MONTREAL — Transcontinental Publishing president Andre Prefontaine said yesterday the company is “currently having conversations with St. Joe and Quebecor” to repatriate printing contracts linked with the $150 million acquisition of 11 consumer magazines from Telemedia in January. Asked to comment on rumours that Transcontinental is currently unwilling to print the perfect-bound, digest-format TV Guide, and that it would seek to renew that printing contract with Quebecor, Prefontaine said: “I’m not going to speculate on that because that’s the content of our conversations with Quebecor and we haven’t completed them so I will not speculate.” Prefontaine couldn’t say how long the talks will continue, but admitted they began as soon as the Telemedia deal closed.

April 14, 2000
Film bureau acquires rival, gets DI press
HALIFAX — Film-based prepress bureau Maritime Photoengravers Ltd., founded 73 years ago in Halifax, has purchased employee-owned, scanning house rival N.S. Digital Technologies for an undisclosed sum. The deal closed last week. The merged entity, Maritime Digital Colour Inc., employs 32 staff and is expected to generate sales of between $3 million and $3.5 million this year, according to general manager Jim Murphy. The company recently invested $1 million in new equipment, including a folder, a cutter and a Heidelberg QM46DI press—the only DI in the province.

Newfoundland Capital buys another sheet printer
MONCTON, N.B. — Newfoundland Capital Corp., the lately acquisitive Maritime company with interests in radio broadcasting and printing, has annexed another sheetfed printer. Moncton-based T.K. Printing Ltd., with estimated sales last year of about $1.6 million, was purchased by NCC in January. NCC is the largest commercial printer in Atlantic Canada with estimated sales of $26 million. Last year, NCC paid an estimated $10 million for sheetfed printers Atlantic Nova Print (Halifax) and McCurdy Printing (Dartmouth).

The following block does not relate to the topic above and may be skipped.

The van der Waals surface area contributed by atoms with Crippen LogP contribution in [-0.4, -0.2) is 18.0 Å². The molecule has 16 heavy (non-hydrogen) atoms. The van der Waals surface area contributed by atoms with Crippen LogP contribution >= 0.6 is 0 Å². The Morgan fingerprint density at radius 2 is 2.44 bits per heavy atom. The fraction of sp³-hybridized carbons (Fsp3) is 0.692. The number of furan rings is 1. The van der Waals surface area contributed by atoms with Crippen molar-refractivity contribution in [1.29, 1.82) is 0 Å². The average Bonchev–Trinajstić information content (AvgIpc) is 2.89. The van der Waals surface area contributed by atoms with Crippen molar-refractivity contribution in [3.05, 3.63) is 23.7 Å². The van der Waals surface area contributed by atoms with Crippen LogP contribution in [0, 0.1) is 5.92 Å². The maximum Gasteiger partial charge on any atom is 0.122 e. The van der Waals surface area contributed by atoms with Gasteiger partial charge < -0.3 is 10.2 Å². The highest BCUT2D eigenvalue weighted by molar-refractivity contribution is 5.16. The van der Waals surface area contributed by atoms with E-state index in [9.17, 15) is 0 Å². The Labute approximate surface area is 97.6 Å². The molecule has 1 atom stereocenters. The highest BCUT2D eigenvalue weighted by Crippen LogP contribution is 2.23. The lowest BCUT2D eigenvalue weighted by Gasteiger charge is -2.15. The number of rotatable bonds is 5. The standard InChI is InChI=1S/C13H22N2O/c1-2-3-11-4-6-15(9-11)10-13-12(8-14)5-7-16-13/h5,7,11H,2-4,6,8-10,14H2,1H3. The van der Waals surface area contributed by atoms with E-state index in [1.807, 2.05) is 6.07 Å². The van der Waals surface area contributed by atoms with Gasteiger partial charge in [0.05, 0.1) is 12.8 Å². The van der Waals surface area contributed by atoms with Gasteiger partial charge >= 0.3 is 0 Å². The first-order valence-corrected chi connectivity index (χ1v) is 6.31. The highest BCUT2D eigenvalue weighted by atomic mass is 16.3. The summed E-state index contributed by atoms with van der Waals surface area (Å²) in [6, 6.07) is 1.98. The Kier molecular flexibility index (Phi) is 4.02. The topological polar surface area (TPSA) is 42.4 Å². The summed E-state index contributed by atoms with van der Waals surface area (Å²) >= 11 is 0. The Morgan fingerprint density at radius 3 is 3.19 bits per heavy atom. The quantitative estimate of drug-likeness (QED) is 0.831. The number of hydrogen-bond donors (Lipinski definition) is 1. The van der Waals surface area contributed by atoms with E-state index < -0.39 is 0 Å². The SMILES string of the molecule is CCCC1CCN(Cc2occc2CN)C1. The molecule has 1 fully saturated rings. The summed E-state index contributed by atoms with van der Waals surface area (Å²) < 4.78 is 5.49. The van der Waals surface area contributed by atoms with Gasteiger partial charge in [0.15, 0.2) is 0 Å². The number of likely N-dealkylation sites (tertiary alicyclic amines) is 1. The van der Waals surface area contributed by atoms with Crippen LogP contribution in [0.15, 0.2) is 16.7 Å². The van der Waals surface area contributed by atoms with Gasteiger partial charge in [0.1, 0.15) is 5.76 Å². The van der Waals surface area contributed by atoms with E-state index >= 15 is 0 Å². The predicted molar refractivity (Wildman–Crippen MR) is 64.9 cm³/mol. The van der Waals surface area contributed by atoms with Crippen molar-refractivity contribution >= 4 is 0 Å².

PLM signs Quebecor, Sun Media vets to board
MARKHAM — Publicly traded commercial printer PLM Group Ltd. announced last week the addition of two new directors—former World Color and Quebecor Printing (USA) CEO James Dawson and Bruce Jackson, former Sun Media CFO and chairman of Bowes Publishers.

April 11, 2000
Herald's rookie pressmen on high alert
CALGARY — Talks between the Southam-owned daily Calgary Herald and its 103 pressmen and mailroom staff collapsed on Saturday when 92% of the workers voted to reject the company’s offer. A strike vote has been set for April 21-22. Meanwhile, the Herald continues to cope with a bitter editorial strike now in its sixth month. In an interview yesterday, publisher Dan Gaynor said that if press operators do strike, he can deploy specially trained staff who are ready to burn plates and keep the presses rolling. “We wouldn’t have taken all this time to prepare to put out an entire newspaper without a newsroom and somehow not bother to train a few press operators,” Gaynor said. "You can ssume that we are fully and completely prepared."

Heidelberg free to pursue small-format CTP
TORONTO — No longer bound by its 1997 joint venture (JV) agreement with Creo, Heidelberg is free to pursue certain avenues previously closed. Heidelberg Canada president Bill Blair said yesterday that the company now has an opportunity to deliver affordable, small-format CTP platesetters to its clientele. “There were some restrictions in the JV that prevented us from manufacturing our own CTP device,” Blair said. “Eighty per cent of our customers in Canada are medium- to small-size printers—we need a CTP offering for those people; the Trendsetter didn’t fit everywhere, particularly in its price point, so we see this as an opportunity to service the largest part of our existing customer base better.” The new 4-up CTP platesetter will be based on the Primesetter imagesetter platform. “I’m hearing that it will be available this fall but I don’t have anything firmer than that at this point.”